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Boeing's Well-Kept Secret: How 737 Max Flaws Killed 346 People in 5 Months

On 10 March, Ethiopian Airlines Flight 302 crashed in Addis Ababa, killing 157 people on board. Earlier, on 29 October 2018, Lion Air Flight 610 went down in Indonesia, claiming the lives of 189 passengers. The two incidents have prompted serious concerns about Boeing aircraft's development.

Two crashes in five months have tremendously hit Boeing's market positions. Although the company has so far managed to handle the scandal, Ethiopian Airlines Flight 302 disasterhas reportedly revealed inconvenient truths about the leading US aircraft manufacturer.

A week after the Ethiopian Airlines catastrophe, Boeing CEO Dennis Muilenburg released a personal statement on the disaster.

"Safety is at the core of who we are at Boeing, and ensuring safe and reliable travel on our airplanes is an enduring value and our absolute commitment to everyone", he said, adding that soon the company would "release a software update and related pilot training for the 737 Max that will address concerns discovered in the aftermath of the Lion Air Flight 610 accident".

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In a separate statement, issued on 11 March, the company revealed that "for the past several months and in the aftermath of Lion Air Flight 610, Boeing has been developing a flight control software enhancement for the 737 Max, designed to make an already safe aircraft even safer".

The two statements confirmed what has long been rumoured by aviation experts: there were a number of issues specifically related to the plane's software that sent the planes down within minutes after they had taken off the ground. It is believed that the Maneuvering Characteristics Augmentation System (MCAS) erroneous reading of the angle-of-attack indications could have led to the crashes.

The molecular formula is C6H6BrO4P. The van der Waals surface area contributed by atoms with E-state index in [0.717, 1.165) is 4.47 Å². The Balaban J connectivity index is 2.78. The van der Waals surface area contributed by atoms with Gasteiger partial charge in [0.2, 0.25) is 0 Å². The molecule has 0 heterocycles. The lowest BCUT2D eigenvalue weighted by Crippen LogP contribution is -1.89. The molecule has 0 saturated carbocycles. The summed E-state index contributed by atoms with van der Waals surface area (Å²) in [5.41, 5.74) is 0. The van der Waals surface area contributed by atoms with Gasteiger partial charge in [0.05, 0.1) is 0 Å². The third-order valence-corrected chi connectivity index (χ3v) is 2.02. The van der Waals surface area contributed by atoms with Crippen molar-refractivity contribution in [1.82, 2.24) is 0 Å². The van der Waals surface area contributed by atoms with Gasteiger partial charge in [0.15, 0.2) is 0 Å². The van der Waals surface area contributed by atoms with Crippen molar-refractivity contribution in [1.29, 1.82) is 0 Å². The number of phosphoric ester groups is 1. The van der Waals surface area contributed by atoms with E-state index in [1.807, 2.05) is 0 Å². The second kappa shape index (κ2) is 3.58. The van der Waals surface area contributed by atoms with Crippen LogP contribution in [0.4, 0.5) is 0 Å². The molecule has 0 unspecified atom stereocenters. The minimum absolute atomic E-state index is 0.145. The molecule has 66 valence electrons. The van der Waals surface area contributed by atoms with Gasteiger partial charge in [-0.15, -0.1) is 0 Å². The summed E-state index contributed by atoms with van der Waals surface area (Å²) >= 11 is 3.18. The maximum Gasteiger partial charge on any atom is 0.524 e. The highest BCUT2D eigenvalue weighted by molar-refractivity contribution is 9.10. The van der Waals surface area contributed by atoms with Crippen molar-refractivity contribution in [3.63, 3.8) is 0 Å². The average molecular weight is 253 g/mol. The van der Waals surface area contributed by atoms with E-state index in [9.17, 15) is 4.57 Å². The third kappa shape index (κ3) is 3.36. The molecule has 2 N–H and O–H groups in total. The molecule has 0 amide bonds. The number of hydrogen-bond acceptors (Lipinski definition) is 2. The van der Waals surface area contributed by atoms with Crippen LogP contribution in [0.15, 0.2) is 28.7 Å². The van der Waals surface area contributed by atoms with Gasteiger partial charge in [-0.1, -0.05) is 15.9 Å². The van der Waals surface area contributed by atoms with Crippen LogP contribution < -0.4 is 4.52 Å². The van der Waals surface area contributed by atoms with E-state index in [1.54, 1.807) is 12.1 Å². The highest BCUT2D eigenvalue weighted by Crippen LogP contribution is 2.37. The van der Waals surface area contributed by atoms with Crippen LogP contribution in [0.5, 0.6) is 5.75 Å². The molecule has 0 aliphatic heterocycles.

Fuel-Efficiency Problem at the Core

According to David Kammeyer, a software engineer and head of Mentality.ai, one should not blame the software alone: in fact, the story began with Boeing scrambling to solve an "economic problem" by producing a new version of the 737 jetliner with new fuel-efficient engines.

However, due to the size of the new engines it was impossible to install them in the place of the old ones. The solution was to mount them higher and more forward.

"That's sort of okay except that creates some problems with aerodynamics", Kammeyer told Chicago's Morning Answer, adding that "for technical aerodynamic reasons that makes the airplane more difficult to handle".

Therefore, he said, the company decided to put in an electronic handling assistance system called the Maneuvering Characteristics Augmentation System (MCAS), which automatically adjusted the pitch downwards to prevent the risk of stalling the engine.

Why Did Boeing Keep MCAS a Secret?

However, according to pilot Denis Okan, who has flown on various versions of the Boeing 737, including the Max, since 2005, a few had known about the new MCAS software before the Indonesian crash in October 2018. He pointed out that MCAS was mentioned only once in the flight manual of the 737 Max, specifically, in the list of abbreviations.